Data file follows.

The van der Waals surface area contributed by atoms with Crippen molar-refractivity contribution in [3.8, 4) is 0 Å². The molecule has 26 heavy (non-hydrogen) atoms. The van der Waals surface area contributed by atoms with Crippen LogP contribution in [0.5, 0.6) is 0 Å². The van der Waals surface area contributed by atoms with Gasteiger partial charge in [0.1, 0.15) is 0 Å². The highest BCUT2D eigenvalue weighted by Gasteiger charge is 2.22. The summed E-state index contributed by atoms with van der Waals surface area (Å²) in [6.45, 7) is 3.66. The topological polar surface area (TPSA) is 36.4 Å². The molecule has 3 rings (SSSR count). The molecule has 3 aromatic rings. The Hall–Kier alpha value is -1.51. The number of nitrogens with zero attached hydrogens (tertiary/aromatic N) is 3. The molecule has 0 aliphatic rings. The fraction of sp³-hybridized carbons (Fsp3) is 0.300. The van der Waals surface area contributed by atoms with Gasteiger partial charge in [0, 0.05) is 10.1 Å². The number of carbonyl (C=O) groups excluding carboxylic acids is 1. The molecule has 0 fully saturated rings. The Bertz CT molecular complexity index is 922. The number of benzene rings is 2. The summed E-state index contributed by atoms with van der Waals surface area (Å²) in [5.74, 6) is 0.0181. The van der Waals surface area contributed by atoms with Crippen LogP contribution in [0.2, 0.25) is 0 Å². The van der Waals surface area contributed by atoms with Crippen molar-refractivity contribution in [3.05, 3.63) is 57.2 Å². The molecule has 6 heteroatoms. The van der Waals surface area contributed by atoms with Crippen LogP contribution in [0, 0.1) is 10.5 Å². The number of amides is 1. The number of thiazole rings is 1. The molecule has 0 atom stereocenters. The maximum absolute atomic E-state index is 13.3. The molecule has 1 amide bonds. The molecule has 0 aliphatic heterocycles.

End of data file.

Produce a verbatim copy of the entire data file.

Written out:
The van der Waals surface area contributed by atoms with Crippen molar-refractivity contribution in [3.8, 4) is 0 Å². The molecule has 26 heavy (non-hydrogen) atoms. The van der Waals surface area contributed by atoms with Crippen LogP contribution in [0.5, 0.6) is 0 Å². The van der Waals surface area contributed by atoms with Gasteiger partial charge in [0.1, 0.15) is 0 Å². The highest BCUT2D eigenvalue weighted by Gasteiger charge is 2.22. The summed E-state index contributed by atoms with van der Waals surface area (Å²) in [6.45, 7) is 3.66. The topological polar surface area (TPSA) is 36.4 Å². The molecule has 3 rings (SSSR count). The molecule has 3 aromatic rings. The Hall–Kier alpha value is -1.51. The number of nitrogens with zero attached hydrogens (tertiary/aromatic N) is 3. The molecule has 0 aliphatic rings. The fraction of sp³-hybridized carbons (Fsp3) is 0.300. The van der Waals surface area contributed by atoms with Gasteiger partial charge in [0, 0.05) is 10.1 Å². The number of carbonyl (C=O) groups excluding carboxylic acids is 1. The molecule has 0 fully saturated rings. The Bertz CT molecular complexity index is 922. The number of benzene rings is 2. The summed E-state index contributed by atoms with van der Waals surface area (Å²) in [5.74, 6) is 0.0181. The van der Waals surface area contributed by atoms with Crippen LogP contribution in [0.2, 0.25) is 0 Å². The van der Waals surface area contributed by atoms with Crippen molar-refractivity contribution in [3.05, 3.63) is 57.2 Å². The molecule has 6 heteroatoms. The van der Waals surface area contributed by atoms with Crippen LogP contribution in [0, 0.1) is 10.5 Å². The number of amides is 1. The number of thiazole rings is 1. The molecule has 0 atom stereocenters. The maximum absolute atomic E-state index is 13.3. The molecule has 1 amide bonds. The molecule has 0 aliphatic heterocycles.